The Diadem, with the sick of the Twenty-seventh, was to follow us but, luckily, the enemy saw fit to leave in order to avoid capture by a strong detachment of troops then marching from this place to protect the boats. That evening we met the regiment at Campter, and learned the full extent of the loss. I do not now recollect the names of those from our county. The loss of our brigade, which does not include the missing, is as follows: Twenty-seventh Iowa; killed, two; wounded, seventy-six. Fourteenth Iowa ; killed, eighteen; wounded, sixty-two. Thirty-second Iowa; killed, twenty-nine; wounded, a hundred and thirty-two. Twenty-fourth Missouri ; killed, nine; wounded eighty-six. Third Indiana battery; three wounded. The loss of the remainder of our division was twenty killed, one hundred and sixty-eight wounded.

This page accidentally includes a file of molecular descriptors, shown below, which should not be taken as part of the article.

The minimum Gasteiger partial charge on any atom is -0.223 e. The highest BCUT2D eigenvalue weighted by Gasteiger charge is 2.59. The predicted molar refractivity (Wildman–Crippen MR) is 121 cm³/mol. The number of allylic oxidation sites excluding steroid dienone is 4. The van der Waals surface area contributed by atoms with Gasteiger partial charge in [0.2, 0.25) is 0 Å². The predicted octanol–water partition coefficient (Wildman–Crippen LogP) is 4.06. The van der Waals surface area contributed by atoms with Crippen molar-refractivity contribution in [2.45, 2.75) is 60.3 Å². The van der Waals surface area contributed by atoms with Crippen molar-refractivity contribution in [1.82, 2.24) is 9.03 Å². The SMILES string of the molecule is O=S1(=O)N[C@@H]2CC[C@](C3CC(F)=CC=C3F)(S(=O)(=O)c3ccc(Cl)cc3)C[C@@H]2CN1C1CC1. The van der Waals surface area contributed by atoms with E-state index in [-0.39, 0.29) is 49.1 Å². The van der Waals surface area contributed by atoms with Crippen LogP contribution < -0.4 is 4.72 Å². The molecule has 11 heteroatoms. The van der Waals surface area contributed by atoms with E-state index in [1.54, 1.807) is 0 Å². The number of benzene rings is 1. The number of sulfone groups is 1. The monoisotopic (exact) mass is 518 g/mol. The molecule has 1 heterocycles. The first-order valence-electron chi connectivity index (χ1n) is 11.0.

The whole permanent loss to the Twenty-seventh, will, I hope, not exceed twenty-five or thirty. Many wounds are very slight. Some of the most severely wounded were left in the hands of the enemy. The losses of our whole force are probably nearly three thousand, and the enemy's loss about the same. Our loss was greater in prisoners, the enemy's in killed. The troops all fought well, and the Twenty-seventh was not outdone by any. I will write you again from Alexandria.